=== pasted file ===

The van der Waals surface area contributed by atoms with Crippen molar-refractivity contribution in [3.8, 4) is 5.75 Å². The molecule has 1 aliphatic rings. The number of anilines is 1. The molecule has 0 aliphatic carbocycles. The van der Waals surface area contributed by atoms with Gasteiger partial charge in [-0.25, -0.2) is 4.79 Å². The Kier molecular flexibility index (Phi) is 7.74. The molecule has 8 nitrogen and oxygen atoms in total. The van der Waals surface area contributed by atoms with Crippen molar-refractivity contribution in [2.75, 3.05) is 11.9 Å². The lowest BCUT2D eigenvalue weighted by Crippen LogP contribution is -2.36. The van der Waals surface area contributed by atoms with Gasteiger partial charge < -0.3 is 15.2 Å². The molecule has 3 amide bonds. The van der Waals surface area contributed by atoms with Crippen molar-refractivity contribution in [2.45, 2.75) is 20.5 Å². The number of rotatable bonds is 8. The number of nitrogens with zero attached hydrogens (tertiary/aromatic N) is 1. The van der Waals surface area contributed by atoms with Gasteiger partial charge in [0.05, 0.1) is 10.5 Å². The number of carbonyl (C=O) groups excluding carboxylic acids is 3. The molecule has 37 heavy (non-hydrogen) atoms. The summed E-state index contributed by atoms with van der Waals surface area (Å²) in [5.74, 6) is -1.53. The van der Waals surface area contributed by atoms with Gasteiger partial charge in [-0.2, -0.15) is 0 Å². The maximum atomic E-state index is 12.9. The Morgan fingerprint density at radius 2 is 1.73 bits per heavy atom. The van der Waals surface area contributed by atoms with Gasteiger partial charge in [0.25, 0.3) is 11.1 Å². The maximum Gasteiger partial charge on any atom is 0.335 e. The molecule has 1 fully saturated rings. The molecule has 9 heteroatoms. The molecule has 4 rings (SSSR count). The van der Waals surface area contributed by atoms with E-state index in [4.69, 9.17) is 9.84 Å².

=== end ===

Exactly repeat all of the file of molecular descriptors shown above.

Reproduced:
The van der Waals surface area contributed by atoms with Crippen molar-refractivity contribution in [3.8, 4) is 5.75 Å². The molecule has 1 aliphatic rings. The number of anilines is 1. The molecule has 0 aliphatic carbocycles. The van der Waals surface area contributed by atoms with Gasteiger partial charge in [-0.25, -0.2) is 4.79 Å². The Kier molecular flexibility index (Phi) is 7.74. The molecule has 8 nitrogen and oxygen atoms in total. The van der Waals surface area contributed by atoms with Crippen molar-refractivity contribution in [2.75, 3.05) is 11.9 Å². The lowest BCUT2D eigenvalue weighted by Crippen LogP contribution is -2.36. The van der Waals surface area contributed by atoms with Gasteiger partial charge < -0.3 is 15.2 Å². The molecule has 3 amide bonds. The van der Waals surface area contributed by atoms with Crippen molar-refractivity contribution in [2.45, 2.75) is 20.5 Å². The number of rotatable bonds is 8. The number of nitrogens with zero attached hydrogens (tertiary/aromatic N) is 1. The van der Waals surface area contributed by atoms with Gasteiger partial charge in [0.05, 0.1) is 10.5 Å². The number of carbonyl (C=O) groups excluding carboxylic acids is 3. The molecule has 37 heavy (non-hydrogen) atoms. The summed E-state index contributed by atoms with van der Waals surface area (Å²) in [5.74, 6) is -1.53. The van der Waals surface area contributed by atoms with Gasteiger partial charge in [-0.2, -0.15) is 0 Å². The maximum atomic E-state index is 12.9. The Morgan fingerprint density at radius 2 is 1.73 bits per heavy atom. The van der Waals surface area contributed by atoms with Gasteiger partial charge in [0.25, 0.3) is 11.1 Å². The maximum Gasteiger partial charge on any atom is 0.335 e. The molecule has 1 fully saturated rings. The molecule has 9 heteroatoms. The molecule has 4 rings (SSSR count). The van der Waals surface area contributed by atoms with E-state index in [4.69, 9.17) is 9.84 Å².